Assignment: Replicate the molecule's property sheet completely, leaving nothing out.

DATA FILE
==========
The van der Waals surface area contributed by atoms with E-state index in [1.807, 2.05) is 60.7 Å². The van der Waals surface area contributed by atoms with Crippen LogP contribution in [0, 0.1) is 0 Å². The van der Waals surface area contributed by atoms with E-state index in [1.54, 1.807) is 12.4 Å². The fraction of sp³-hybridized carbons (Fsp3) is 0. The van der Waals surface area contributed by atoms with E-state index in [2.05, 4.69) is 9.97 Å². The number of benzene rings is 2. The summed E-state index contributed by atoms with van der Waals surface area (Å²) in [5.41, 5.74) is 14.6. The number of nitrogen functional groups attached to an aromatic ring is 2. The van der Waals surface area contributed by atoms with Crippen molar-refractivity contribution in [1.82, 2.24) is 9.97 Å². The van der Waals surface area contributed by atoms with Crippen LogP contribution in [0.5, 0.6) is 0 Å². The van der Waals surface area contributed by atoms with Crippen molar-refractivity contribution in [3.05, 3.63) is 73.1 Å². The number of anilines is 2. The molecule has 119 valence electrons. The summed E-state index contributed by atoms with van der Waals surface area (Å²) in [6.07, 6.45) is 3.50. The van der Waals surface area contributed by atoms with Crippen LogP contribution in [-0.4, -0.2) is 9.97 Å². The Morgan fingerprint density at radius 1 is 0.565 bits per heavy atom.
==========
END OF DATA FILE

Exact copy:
The van der Waals surface area contributed by atoms with E-state index in [1.807, 2.05) is 60.7 Å². The van der Waals surface area contributed by atoms with Crippen LogP contribution in [0, 0.1) is 0 Å². The van der Waals surface area contributed by atoms with E-state index in [1.54, 1.807) is 12.4 Å². The fraction of sp³-hybridized carbons (Fsp3) is 0. The van der Waals surface area contributed by atoms with E-state index in [2.05, 4.69) is 9.97 Å². The number of benzene rings is 2. The summed E-state index contributed by atoms with van der Waals surface area (Å²) in [5.41, 5.74) is 14.6. The number of nitrogen functional groups attached to an aromatic ring is 2. The van der Waals surface area contributed by atoms with Crippen molar-refractivity contribution in [1.82, 2.24) is 9.97 Å². The van der Waals surface area contributed by atoms with Crippen LogP contribution in [0.5, 0.6) is 0 Å². The van der Waals surface area contributed by atoms with Crippen molar-refractivity contribution in [3.05, 3.63) is 73.1 Å². The number of anilines is 2. The molecule has 119 valence electrons. The summed E-state index contributed by atoms with van der Waals surface area (Å²) in [6.07, 6.45) is 3.50. The van der Waals surface area contributed by atoms with Crippen LogP contribution in [-0.4, -0.2) is 9.97 Å². The Morgan fingerprint density at radius 1 is 0.565 bits per heavy atom.